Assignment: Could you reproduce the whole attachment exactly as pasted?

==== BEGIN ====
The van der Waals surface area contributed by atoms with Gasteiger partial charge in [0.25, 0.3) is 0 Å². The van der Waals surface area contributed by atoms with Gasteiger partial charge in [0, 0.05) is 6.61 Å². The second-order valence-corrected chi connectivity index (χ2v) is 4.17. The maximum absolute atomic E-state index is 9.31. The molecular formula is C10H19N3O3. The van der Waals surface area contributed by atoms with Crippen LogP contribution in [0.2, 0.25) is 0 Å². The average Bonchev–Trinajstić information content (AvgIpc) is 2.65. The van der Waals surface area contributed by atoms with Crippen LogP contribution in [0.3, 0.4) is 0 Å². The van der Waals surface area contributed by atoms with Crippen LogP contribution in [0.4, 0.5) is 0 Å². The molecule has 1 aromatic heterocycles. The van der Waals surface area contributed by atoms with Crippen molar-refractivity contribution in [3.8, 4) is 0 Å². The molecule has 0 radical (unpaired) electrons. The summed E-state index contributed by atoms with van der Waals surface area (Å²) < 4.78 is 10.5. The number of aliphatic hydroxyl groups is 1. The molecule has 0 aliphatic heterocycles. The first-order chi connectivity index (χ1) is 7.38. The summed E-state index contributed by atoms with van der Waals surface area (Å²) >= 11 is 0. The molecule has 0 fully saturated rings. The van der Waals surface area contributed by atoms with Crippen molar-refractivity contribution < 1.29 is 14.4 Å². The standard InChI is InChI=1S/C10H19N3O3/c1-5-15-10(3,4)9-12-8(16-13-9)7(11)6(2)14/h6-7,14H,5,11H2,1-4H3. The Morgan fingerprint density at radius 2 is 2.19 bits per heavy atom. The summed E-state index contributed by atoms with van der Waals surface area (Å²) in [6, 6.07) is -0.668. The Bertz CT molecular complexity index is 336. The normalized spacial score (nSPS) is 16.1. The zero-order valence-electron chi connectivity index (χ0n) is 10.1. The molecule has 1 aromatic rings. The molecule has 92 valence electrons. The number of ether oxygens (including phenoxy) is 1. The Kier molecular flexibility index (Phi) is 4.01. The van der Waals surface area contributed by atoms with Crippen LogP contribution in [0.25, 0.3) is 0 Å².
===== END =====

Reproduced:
The van der Waals surface area contributed by atoms with Gasteiger partial charge in [0.25, 0.3) is 0 Å². The van der Waals surface area contributed by atoms with Gasteiger partial charge in [0, 0.05) is 6.61 Å². The second-order valence-corrected chi connectivity index (χ2v) is 4.17. The maximum absolute atomic E-state index is 9.31. The molecular formula is C10H19N3O3. The van der Waals surface area contributed by atoms with Crippen LogP contribution in [0.2, 0.25) is 0 Å². The average Bonchev–Trinajstić information content (AvgIpc) is 2.65. The van der Waals surface area contributed by atoms with Crippen LogP contribution in [0.3, 0.4) is 0 Å². The van der Waals surface area contributed by atoms with Crippen LogP contribution in [0.4, 0.5) is 0 Å². The molecule has 1 aromatic heterocycles. The van der Waals surface area contributed by atoms with Crippen molar-refractivity contribution in [3.8, 4) is 0 Å². The molecule has 0 radical (unpaired) electrons. The summed E-state index contributed by atoms with van der Waals surface area (Å²) < 4.78 is 10.5. The number of aliphatic hydroxyl groups is 1. The molecule has 0 aliphatic heterocycles. The first-order chi connectivity index (χ1) is 7.38. The summed E-state index contributed by atoms with van der Waals surface area (Å²) >= 11 is 0. The molecule has 0 fully saturated rings. The van der Waals surface area contributed by atoms with Crippen molar-refractivity contribution < 1.29 is 14.4 Å². The standard InChI is InChI=1S/C10H19N3O3/c1-5-15-10(3,4)9-12-8(16-13-9)7(11)6(2)14/h6-7,14H,5,11H2,1-4H3. The Morgan fingerprint density at radius 2 is 2.19 bits per heavy atom. The summed E-state index contributed by atoms with van der Waals surface area (Å²) in [6, 6.07) is -0.668. The Bertz CT molecular complexity index is 336. The normalized spacial score (nSPS) is 16.1. The zero-order valence-electron chi connectivity index (χ0n) is 10.1. The molecule has 1 aromatic rings. The molecule has 92 valence electrons. The number of ether oxygens (including phenoxy) is 1. The Kier molecular flexibility index (Phi) is 4.01. The van der Waals surface area contributed by atoms with Crippen LogP contribution in [0.25, 0.3) is 0 Å².